“Pero hindi ko talaga na-imagine na ganito. Parang pangaginip. Hindi ko maisip na ganito yung magiging buhay nya, na makikilala sya sa buong mundo.”

Being Mr. and Mrs. Pacquaio

Jinkee and Manny have been married now for 10 years and like any couple have their share of trials. But as the wife of a champion athlete, Jinkee also has to deal with extraneous situations such as Manny being away from her and the kids for months at a time when he has to undergo rigorous train.

“Pag may fight, training sya for 2 months and wala sya sa family, tawag lang.” (at the time of this interview, Manny was in Baguio training for his fight against welterweight champion Miguel Cotto slated for November.) “Pag wala naman fight, busy sa labas, nagmo-movie pa sya.”

Manny’s recent dabbling into movies has opened up Jinkee to another territory that she was previously unfamiliar with – intrigue.

“Mahirap yung mga intrigua na naririnig mo pag wala sya. Minsan nag-aaway, pero naisip ko, ‘wag nalang pansinin. Price of being famous, kasama na yun”, she says with a slight shrug of her shoulders.

She’s learned to roll with the punches, so to speak, saying that when Manny is training, single-minded focus on his upcoming fight is crucial.

“Kailangan nya ang aking supporta pag nagtra-train sya. So, hindi ko sya aawayan at bigyan ng problema. I-isang tabi ko muna [yung feelings ko]. Tapos after the fight, masaya na ang lahat kasi nanalo sya, paano mo pa sasabihin? So sacripisyo muna.”

Pragmatically, she adds. “Kailangan maging patient. Habaan mo talaga ang patience mo. Mag-tiyaga, at mag- pray.”,

Life after boxing

Looking forward, Jinkee wishes, “Gusto ko after boxing, tahimik na buhay para madagdagan yun time sa family.”.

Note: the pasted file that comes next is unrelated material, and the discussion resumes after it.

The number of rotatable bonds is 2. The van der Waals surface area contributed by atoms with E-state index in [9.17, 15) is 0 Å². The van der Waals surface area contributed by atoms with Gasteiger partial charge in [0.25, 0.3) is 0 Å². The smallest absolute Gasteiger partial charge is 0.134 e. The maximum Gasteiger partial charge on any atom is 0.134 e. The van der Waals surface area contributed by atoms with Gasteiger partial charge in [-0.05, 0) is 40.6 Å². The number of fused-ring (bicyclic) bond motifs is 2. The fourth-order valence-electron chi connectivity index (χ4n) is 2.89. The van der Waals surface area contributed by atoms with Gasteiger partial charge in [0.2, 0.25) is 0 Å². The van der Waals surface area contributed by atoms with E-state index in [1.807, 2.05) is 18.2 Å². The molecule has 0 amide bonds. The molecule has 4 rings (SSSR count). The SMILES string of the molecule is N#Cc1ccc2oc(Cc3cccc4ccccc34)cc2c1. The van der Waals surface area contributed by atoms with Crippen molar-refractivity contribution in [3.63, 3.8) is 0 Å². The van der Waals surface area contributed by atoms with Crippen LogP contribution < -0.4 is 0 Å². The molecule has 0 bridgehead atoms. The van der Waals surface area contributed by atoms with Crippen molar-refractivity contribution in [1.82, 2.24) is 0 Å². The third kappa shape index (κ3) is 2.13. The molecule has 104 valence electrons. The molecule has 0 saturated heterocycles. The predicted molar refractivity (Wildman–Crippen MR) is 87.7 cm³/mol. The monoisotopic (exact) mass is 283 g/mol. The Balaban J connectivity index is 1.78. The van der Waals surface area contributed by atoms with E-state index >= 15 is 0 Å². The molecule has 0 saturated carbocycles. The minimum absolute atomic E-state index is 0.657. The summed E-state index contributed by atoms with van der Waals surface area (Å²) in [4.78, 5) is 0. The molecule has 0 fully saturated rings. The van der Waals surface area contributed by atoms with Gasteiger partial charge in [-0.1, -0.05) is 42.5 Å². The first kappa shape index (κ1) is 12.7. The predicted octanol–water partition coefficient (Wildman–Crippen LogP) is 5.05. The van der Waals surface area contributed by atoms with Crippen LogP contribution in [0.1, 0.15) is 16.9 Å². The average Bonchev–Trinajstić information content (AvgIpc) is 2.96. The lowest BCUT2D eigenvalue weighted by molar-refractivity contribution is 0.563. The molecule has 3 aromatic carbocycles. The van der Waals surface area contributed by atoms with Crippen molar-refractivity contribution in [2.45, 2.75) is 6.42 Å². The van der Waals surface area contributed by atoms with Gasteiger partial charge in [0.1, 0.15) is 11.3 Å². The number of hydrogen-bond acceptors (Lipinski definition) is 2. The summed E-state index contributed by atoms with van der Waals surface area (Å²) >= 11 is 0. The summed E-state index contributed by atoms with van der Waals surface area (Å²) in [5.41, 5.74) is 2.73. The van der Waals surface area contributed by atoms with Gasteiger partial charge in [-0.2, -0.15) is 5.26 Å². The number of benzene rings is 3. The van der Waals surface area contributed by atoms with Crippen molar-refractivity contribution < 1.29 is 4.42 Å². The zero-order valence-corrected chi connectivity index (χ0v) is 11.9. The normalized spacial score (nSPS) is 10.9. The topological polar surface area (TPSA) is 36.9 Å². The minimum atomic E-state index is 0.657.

I ask her about Manny’s political aspirations and if a quiet life is possible.

“Ayoko talaga sana. E kasi, sa pulitika, sabi nila, madumi. Dadami kang kaaway and magastos syempre. Perang na-save nyo, magasgastos pa.”, Jinkee candidly admits. But she knowing how important this is to Manny, who she says even before dreamed of serving in government, she has given in. “Gusto nya talaga, so supportahan ko na lang sya. Mahirap kasi yun walang blessing ng family and dati pa gusto na nya maging konsehal.”

As for her own aspirations, Jinkee says, “Masaya ako na sinasabi nila na pwede ako maging role model sa mga nanay. Kung champion si Manny, champion din dapat ako sa pag aasikaso ng pamilya. Hindi ako perfect wife or mother pero ginagampanan ko ng mabuti yun mga tungkolin ko.”

Thinking of their young children, she shares, “Ngayon sinasabi ng mga anak ko na I’m the best mom in the world. Sana yun pa din ang sabihin nila pag laki nila.”

Simple, yet meaningful aspirations coming from the simple girl from Gen San. Jinkee Pacquiao.

Girl Talk with Jinkee

Favorite feature:

Eyes. Kasi madaming nagsasabi na maganda daw ang eyes ko.

Favorite make-up brands:

Dati pa mahilig na ako sa make-up. Pag may bagong brand, tina-try ko talaga. Madami akong ginagamit; kung ano lang yun nagustohan ko. Pero kung mayroon [favored] brand talaga , RMK and MAC siguro.

Skincare regimen:

Mayroon pang face and mayroon [separate] pang body. Bagong matulog, may facial cream and wash. Pero Belo lahat yun ginagamit ko.


Badminton, hindi ako nag gym. Pag nasa Gen San [badminton] everyday. Pero pag dito saa Manila diet lang — rice, puro ulam, tapos fruits and salads.


Gusto ko talaga dresses. Pag nasa States ako bumibili ako ng dresses, yun mga long. Sa pag pili, damit muna and then shoes. Mahilig ako sa high heels kulang kasi ako sa height, kaya kahit tsinelas ako, [pointing to her flipflops] may wedge.

On Style:

Wala akong stylist. Sa magazine lang ako tumitingin, tapos puro gaya lang. Di ako masyadong sumusunod sa uso.

Favorite fashion designers:

Wala ako masyadong kilala pa, pero siguro si Kate Torralba and Paul Cabral.

On her rumored amassing of Louis Vuitton bags:

Hindi naman madami. Madami akong paborito, yun favorite ko pag may nagustohan lang ako.

On being in the limelight:

“Naco-conscious ako. Baka next time laitin nila ako. Bahala sila. May iba ibang opinion. Kung ganito ako, ganito ako.”

How she wishes people to remember her:

“Sana sabihin nila na si ‘Jinkee kahit ganyan lang yan, mabait sya na tao’. Jina-judge kasi ako minsan”.